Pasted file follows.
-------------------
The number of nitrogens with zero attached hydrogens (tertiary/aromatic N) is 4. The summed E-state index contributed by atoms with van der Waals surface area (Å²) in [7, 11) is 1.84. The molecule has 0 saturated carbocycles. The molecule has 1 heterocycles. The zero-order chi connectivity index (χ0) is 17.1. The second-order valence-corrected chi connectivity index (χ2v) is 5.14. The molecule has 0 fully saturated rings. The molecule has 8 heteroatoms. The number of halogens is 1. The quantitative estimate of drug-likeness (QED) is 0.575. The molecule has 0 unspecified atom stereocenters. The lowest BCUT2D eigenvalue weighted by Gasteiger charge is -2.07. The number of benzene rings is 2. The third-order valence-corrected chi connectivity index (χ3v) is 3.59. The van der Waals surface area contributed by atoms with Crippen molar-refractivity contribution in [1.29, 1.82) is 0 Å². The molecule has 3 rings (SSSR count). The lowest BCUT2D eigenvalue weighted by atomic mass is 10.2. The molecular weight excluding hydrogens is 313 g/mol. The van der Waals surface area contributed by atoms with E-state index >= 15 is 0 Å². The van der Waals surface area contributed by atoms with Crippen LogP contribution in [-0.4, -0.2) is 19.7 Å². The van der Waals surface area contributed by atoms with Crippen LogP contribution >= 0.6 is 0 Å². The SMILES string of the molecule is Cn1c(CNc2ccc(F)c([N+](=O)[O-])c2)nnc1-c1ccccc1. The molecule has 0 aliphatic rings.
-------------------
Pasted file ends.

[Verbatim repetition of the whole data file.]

The number of nitrogens with zero attached hydrogens (tertiary/aromatic N) is 4. The summed E-state index contributed by atoms with van der Waals surface area (Å²) in [7, 11) is 1.84. The molecule has 0 saturated carbocycles. The molecule has 1 heterocycles. The zero-order chi connectivity index (χ0) is 17.1. The second-order valence-corrected chi connectivity index (χ2v) is 5.14. The molecule has 0 fully saturated rings. The molecule has 8 heteroatoms. The number of halogens is 1. The quantitative estimate of drug-likeness (QED) is 0.575. The molecule has 0 unspecified atom stereocenters. The lowest BCUT2D eigenvalue weighted by Gasteiger charge is -2.07. The number of benzene rings is 2. The third-order valence-corrected chi connectivity index (χ3v) is 3.59. The van der Waals surface area contributed by atoms with Crippen molar-refractivity contribution in [1.29, 1.82) is 0 Å². The molecule has 3 rings (SSSR count). The lowest BCUT2D eigenvalue weighted by atomic mass is 10.2. The molecular weight excluding hydrogens is 313 g/mol. The van der Waals surface area contributed by atoms with E-state index >= 15 is 0 Å². The van der Waals surface area contributed by atoms with Crippen LogP contribution in [-0.4, -0.2) is 19.7 Å². The van der Waals surface area contributed by atoms with Crippen LogP contribution >= 0.6 is 0 Å². The SMILES string of the molecule is Cn1c(CNc2ccc(F)c([N+](=O)[O-])c2)nnc1-c1ccccc1. The molecule has 0 aliphatic rings.